Baking shouldn’t be stressful. For me, it’s a stress-reducer, an opportunity to settle my brain and create something satisfying and tangible. It doesn’t always matter what. Holiday baking, however, tends to send even the calmest of bakers into a tailspin. So, when I committed to transforming that epitome of Thanksgiving tradition — the no-brainer, back-of-the-can recipe for old-fashioned pumpkin pie — into a vegan version, I figured I’d better tackle it a few weeks before the big day. Just in case the tofu version didn’t quite cut the … pumpkin.
The Weekend Vegan Pumpkin Pie Experiment
Side Note. Pumpkin pie? Not a big fan. But my husband is a huge, huge fan. And it is a tradition. So, over the years, in rebellion against my “everything from a convenient box or can” 1970s childhood, I’ve tried several different versions. Most of those experiments led to an emergency run to Costco — because they make a damn fine pumpkin pie. For the past few years, though, I’ve adhered strictly to the pumpkin can recipe. The only upgrade from the ’70s is organic pumpkin puree and freshly whipped cream instead of Cool Whip topping.
But now that my husband is an aspiring vegan, it’s time to test out a new version of pumpkin pie.
But not just any plain pumpkin pie. For this vegan version, I tapped into another family tradition: The maple chai spiced apple cider that fills our crockpot every Thanksgiving.
Maple Chai Flavor Base
At Thanksgiving and Christmas, my sons and I make a delicious chai apple cider based on a Chai Cider Spritzer recipe from Martha Stewart Living. It involves infusing maple syrup with cardamom, star anise, fresh ginger, cinnamon sticks, peppercorns, and cloves. Once that’s done, we add the mixture to the Crockpot along with a gallon of fresh apple cider. We make it early in the day and let it simmer away, dipping into it while we prepare the Thanksgiving feast, or play video games.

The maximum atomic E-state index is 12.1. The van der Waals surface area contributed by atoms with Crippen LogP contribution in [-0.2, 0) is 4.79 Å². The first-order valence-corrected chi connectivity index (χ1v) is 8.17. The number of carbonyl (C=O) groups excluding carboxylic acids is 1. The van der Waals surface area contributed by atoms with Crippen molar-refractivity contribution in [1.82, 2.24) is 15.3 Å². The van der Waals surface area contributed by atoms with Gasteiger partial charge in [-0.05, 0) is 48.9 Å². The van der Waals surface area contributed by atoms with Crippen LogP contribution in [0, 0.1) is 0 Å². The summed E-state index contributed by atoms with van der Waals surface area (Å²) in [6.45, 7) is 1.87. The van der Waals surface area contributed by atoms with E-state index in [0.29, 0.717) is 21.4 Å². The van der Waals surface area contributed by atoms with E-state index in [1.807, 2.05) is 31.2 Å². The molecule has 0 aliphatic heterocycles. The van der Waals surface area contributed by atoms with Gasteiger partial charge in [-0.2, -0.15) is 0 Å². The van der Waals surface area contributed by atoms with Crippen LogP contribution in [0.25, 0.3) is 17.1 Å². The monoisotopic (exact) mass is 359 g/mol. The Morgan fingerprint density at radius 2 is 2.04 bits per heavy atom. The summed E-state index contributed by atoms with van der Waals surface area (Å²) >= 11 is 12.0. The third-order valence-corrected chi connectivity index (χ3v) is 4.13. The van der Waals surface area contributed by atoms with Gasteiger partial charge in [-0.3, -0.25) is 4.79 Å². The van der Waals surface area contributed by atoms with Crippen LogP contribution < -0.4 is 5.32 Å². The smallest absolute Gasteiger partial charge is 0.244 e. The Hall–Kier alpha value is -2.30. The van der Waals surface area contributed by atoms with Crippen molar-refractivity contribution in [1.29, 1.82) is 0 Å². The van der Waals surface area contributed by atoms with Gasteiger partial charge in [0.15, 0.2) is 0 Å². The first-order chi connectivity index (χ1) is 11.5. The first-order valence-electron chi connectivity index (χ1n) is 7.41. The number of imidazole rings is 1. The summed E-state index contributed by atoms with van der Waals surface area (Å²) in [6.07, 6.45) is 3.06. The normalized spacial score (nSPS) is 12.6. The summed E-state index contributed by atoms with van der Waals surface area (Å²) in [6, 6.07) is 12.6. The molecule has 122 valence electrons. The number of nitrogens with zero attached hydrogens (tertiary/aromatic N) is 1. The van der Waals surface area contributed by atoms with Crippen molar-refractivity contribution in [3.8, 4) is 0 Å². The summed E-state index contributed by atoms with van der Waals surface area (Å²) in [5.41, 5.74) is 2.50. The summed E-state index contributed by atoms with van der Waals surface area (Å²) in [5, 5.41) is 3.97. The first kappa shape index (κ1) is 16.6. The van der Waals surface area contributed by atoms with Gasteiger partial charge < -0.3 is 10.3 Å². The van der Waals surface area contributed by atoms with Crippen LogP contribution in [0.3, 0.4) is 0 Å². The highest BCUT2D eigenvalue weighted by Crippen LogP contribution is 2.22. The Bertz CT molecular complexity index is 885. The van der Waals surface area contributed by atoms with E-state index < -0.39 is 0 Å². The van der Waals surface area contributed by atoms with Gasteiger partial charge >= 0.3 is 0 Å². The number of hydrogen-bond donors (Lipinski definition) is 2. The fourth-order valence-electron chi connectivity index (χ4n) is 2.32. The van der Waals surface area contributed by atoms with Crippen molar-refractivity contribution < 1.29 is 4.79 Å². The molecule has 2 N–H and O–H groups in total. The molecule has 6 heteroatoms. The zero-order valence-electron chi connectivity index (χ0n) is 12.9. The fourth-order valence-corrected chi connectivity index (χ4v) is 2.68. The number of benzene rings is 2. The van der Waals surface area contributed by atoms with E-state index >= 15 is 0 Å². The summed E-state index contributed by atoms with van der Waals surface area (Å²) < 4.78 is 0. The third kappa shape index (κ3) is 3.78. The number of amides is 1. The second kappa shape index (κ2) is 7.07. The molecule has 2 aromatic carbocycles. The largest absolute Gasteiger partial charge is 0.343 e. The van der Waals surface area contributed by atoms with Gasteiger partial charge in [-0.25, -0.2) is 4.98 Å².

For this pie recipe, though, the only infusing is done in the food processor, where you blend all the filling ingredients: silken tofu, maple syrup, honey, and lots of spices. This Maple Chai Vegan Pumpkin Pie recipe is so easy — and it not only passed my husband’s taste test, it passed mine. Even without the Cool Whip.
Try it out!
Maple Chai Vegan Pumpkin Pie
- Total Time: 1 hour 15 minutes
- Yield: 8 1x
- Diet: Vegan
This recipe for Maple Chai Vegan Pumpkin pie combines canned pumpkin with silken tofu, lots of spice, and is as easy as it gets.
1 unbaked 9-inch pie crust (use your favorite recipe)*
6 oz. silken tofu
1 cup canned pumpkin
2 tsp. vanilla
1/3 c. honey
1/3 c. maple syrup (B grade preferred)
1 1/2 tsp cinnamon
3/4 tsp ground ginger
1/4 tsp ground nutmeg
1/4 tsp ground cardamom
1/8 tsp ground cloves
1/4 tsp ground black pepper
Pinch of salt
- Place the unbaked pie shell on a baking sheet. Set aside.
- Add the silken tofu to the food processor and process until smooth. (Note, a stand or hand mixer can be used.)
- Add the remaining ingredients and pulse until smooth, stopping to clean the sides.
- Pour into the unbaked pie shell.
- Back for 50 minutes. Rotate. Bake another 20 minutes and test for doneness. A toothpick should come out clean, though the filling will still be quite jiggly.
- Cool completely before serving.
- Top with plant-based whipped topping and a swirl of maple syrup if desired.
*I used a vegan pie crust recipe that used coconut oil, from Food52’s cookbook, “Vegan: 60 Vegetable-Friendly Recipes for Any Kitchen.” A gingersnap crust would also work well with this recipe.
- Prep Time: 15 minutes
- Cook Time: 70 minutes
- Category: Dessert
- Method: Bake
- Cuisine: American
Keywords: vegan pumpkin pie, maple chai pumpkin pie, pumpkin pie, vegan dessert, maple chai spice, pumpkin, tofu
Please note: Nutrition facts and calories per serving are approximate.
© Photos / Health Food Radar
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